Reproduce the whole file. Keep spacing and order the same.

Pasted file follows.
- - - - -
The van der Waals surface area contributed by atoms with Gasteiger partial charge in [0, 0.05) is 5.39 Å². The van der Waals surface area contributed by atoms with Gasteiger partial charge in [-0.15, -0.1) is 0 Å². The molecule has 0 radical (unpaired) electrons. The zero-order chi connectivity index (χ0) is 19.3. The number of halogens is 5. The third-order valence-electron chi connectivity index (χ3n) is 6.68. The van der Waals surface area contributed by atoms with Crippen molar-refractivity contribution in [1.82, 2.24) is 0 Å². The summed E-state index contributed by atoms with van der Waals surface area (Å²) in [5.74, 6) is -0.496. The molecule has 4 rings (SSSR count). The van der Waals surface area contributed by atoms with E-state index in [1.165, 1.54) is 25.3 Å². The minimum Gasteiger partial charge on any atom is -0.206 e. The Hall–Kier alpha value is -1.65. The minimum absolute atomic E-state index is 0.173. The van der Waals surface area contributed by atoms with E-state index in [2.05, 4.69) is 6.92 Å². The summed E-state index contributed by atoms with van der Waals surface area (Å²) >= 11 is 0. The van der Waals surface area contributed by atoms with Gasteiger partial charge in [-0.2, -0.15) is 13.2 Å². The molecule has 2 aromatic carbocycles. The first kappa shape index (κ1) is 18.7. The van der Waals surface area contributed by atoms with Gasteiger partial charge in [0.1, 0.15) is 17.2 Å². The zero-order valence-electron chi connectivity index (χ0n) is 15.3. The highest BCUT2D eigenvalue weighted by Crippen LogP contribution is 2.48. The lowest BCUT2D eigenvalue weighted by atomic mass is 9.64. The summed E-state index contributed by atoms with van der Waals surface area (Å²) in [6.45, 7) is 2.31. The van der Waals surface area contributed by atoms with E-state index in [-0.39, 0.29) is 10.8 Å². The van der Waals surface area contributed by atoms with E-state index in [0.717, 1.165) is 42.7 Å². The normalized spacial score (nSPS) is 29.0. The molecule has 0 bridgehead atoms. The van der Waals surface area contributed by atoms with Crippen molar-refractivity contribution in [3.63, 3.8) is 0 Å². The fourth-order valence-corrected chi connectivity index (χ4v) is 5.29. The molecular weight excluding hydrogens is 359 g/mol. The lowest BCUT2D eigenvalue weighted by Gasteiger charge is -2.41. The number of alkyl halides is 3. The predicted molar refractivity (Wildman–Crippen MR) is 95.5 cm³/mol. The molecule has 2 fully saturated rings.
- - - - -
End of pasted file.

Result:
The van der Waals surface area contributed by atoms with Gasteiger partial charge in [0, 0.05) is 5.39 Å². The van der Waals surface area contributed by atoms with Gasteiger partial charge in [-0.15, -0.1) is 0 Å². The molecule has 0 radical (unpaired) electrons. The zero-order chi connectivity index (χ0) is 19.3. The number of halogens is 5. The third-order valence-electron chi connectivity index (χ3n) is 6.68. The van der Waals surface area contributed by atoms with Crippen molar-refractivity contribution in [1.82, 2.24) is 0 Å². The summed E-state index contributed by atoms with van der Waals surface area (Å²) in [5.74, 6) is -0.496. The molecule has 4 rings (SSSR count). The van der Waals surface area contributed by atoms with E-state index in [1.165, 1.54) is 25.3 Å². The minimum Gasteiger partial charge on any atom is -0.206 e. The Hall–Kier alpha value is -1.65. The minimum absolute atomic E-state index is 0.173. The van der Waals surface area contributed by atoms with E-state index in [2.05, 4.69) is 6.92 Å². The summed E-state index contributed by atoms with van der Waals surface area (Å²) >= 11 is 0. The van der Waals surface area contributed by atoms with Gasteiger partial charge in [-0.2, -0.15) is 13.2 Å². The molecule has 2 aromatic carbocycles. The first kappa shape index (κ1) is 18.7. The van der Waals surface area contributed by atoms with Gasteiger partial charge in [0.1, 0.15) is 17.2 Å². The zero-order valence-electron chi connectivity index (χ0n) is 15.3. The highest BCUT2D eigenvalue weighted by Crippen LogP contribution is 2.48. The lowest BCUT2D eigenvalue weighted by atomic mass is 9.64. The summed E-state index contributed by atoms with van der Waals surface area (Å²) in [6.45, 7) is 2.31. The van der Waals surface area contributed by atoms with E-state index in [-0.39, 0.29) is 10.8 Å². The van der Waals surface area contributed by atoms with E-state index in [0.717, 1.165) is 42.7 Å². The normalized spacial score (nSPS) is 29.0. The molecule has 0 bridgehead atoms. The van der Waals surface area contributed by atoms with Crippen molar-refractivity contribution in [3.63, 3.8) is 0 Å². The fourth-order valence-corrected chi connectivity index (χ4v) is 5.29. The molecular weight excluding hydrogens is 359 g/mol. The lowest BCUT2D eigenvalue weighted by Gasteiger charge is -2.41. The number of alkyl halides is 3. The predicted molar refractivity (Wildman–Crippen MR) is 95.5 cm³/mol. The molecule has 2 fully saturated rings.